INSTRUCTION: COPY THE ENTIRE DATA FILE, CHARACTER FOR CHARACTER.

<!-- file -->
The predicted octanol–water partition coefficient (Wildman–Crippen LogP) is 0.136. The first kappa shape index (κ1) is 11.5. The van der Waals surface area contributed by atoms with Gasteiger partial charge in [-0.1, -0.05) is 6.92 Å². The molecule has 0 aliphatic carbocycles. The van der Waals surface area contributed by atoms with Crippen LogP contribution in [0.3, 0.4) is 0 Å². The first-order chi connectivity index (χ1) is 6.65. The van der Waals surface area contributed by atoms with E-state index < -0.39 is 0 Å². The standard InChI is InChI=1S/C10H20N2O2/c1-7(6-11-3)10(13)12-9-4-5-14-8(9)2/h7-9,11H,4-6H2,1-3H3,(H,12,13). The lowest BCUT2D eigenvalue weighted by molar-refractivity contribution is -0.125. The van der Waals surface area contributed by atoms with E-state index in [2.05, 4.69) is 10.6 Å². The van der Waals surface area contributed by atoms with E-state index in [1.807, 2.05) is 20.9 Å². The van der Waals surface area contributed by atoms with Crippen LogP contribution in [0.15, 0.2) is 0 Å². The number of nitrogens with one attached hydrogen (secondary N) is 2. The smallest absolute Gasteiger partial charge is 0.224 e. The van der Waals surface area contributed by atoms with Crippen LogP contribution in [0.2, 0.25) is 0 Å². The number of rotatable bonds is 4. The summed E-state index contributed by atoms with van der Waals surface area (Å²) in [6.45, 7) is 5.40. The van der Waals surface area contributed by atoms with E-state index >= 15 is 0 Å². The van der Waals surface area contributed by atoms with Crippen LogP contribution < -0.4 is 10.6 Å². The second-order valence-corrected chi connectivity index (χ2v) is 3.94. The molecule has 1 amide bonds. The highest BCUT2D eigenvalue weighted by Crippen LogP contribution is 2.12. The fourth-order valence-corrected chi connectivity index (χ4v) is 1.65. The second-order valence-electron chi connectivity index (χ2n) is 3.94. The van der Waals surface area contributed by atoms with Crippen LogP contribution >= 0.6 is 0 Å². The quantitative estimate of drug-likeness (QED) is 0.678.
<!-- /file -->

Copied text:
The predicted octanol–water partition coefficient (Wildman–Crippen LogP) is 0.136. The first kappa shape index (κ1) is 11.5. The van der Waals surface area contributed by atoms with Gasteiger partial charge in [-0.1, -0.05) is 6.92 Å². The molecule has 0 aliphatic carbocycles. The van der Waals surface area contributed by atoms with Crippen LogP contribution in [0.3, 0.4) is 0 Å². The first-order chi connectivity index (χ1) is 6.65. The van der Waals surface area contributed by atoms with E-state index < -0.39 is 0 Å². The standard InChI is InChI=1S/C10H20N2O2/c1-7(6-11-3)10(13)12-9-4-5-14-8(9)2/h7-9,11H,4-6H2,1-3H3,(H,12,13). The lowest BCUT2D eigenvalue weighted by molar-refractivity contribution is -0.125. The van der Waals surface area contributed by atoms with E-state index in [2.05, 4.69) is 10.6 Å². The van der Waals surface area contributed by atoms with E-state index in [1.807, 2.05) is 20.9 Å². The van der Waals surface area contributed by atoms with Crippen LogP contribution in [0.15, 0.2) is 0 Å². The number of nitrogens with one attached hydrogen (secondary N) is 2. The smallest absolute Gasteiger partial charge is 0.224 e. The van der Waals surface area contributed by atoms with Crippen LogP contribution in [0.2, 0.25) is 0 Å². The number of rotatable bonds is 4. The summed E-state index contributed by atoms with van der Waals surface area (Å²) in [6.45, 7) is 5.40. The van der Waals surface area contributed by atoms with E-state index >= 15 is 0 Å². The van der Waals surface area contributed by atoms with Crippen LogP contribution < -0.4 is 10.6 Å². The second-order valence-corrected chi connectivity index (χ2v) is 3.94. The molecule has 1 amide bonds. The highest BCUT2D eigenvalue weighted by Crippen LogP contribution is 2.12. The fourth-order valence-corrected chi connectivity index (χ4v) is 1.65. The second-order valence-electron chi connectivity index (χ2n) is 3.94. The van der Waals surface area contributed by atoms with Crippen LogP contribution >= 0.6 is 0 Å². The quantitative estimate of drug-likeness (QED) is 0.678.